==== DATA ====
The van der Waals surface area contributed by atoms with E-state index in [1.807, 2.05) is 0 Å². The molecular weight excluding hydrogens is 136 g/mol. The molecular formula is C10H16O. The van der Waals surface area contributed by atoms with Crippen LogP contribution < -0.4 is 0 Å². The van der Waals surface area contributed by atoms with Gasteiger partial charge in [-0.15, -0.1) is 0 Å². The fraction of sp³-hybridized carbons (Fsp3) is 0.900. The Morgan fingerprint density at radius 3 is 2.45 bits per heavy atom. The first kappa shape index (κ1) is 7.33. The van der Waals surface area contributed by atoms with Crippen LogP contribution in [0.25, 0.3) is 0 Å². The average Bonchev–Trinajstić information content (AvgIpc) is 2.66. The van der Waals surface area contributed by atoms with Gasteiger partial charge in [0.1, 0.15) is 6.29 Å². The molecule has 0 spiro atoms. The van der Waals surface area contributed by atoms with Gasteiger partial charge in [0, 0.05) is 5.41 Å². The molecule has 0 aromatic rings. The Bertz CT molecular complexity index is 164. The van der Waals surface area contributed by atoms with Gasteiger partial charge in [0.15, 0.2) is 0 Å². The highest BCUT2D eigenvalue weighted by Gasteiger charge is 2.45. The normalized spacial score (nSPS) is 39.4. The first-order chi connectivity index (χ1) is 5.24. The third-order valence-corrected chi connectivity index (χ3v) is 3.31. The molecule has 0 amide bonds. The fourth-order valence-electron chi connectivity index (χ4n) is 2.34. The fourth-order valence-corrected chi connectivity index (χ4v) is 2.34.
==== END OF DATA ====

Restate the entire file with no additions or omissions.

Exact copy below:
The van der Waals surface area contributed by atoms with E-state index in [1.807, 2.05) is 0 Å². The molecular weight excluding hydrogens is 136 g/mol. The molecular formula is C10H16O. The van der Waals surface area contributed by atoms with Crippen LogP contribution < -0.4 is 0 Å². The van der Waals surface area contributed by atoms with Gasteiger partial charge in [-0.15, -0.1) is 0 Å². The fraction of sp³-hybridized carbons (Fsp3) is 0.900. The Morgan fingerprint density at radius 3 is 2.45 bits per heavy atom. The first kappa shape index (κ1) is 7.33. The van der Waals surface area contributed by atoms with Crippen LogP contribution in [0.25, 0.3) is 0 Å². The average Bonchev–Trinajstić information content (AvgIpc) is 2.66. The van der Waals surface area contributed by atoms with Gasteiger partial charge in [0.1, 0.15) is 6.29 Å². The molecule has 0 spiro atoms. The van der Waals surface area contributed by atoms with Gasteiger partial charge in [0, 0.05) is 5.41 Å². The molecule has 0 aromatic rings. The Bertz CT molecular complexity index is 164. The van der Waals surface area contributed by atoms with Gasteiger partial charge in [0.15, 0.2) is 0 Å². The highest BCUT2D eigenvalue weighted by Gasteiger charge is 2.45. The normalized spacial score (nSPS) is 39.4. The first-order chi connectivity index (χ1) is 5.24. The third-order valence-corrected chi connectivity index (χ3v) is 3.31. The molecule has 0 amide bonds. The fourth-order valence-electron chi connectivity index (χ4n) is 2.34. The fourth-order valence-corrected chi connectivity index (χ4v) is 2.34.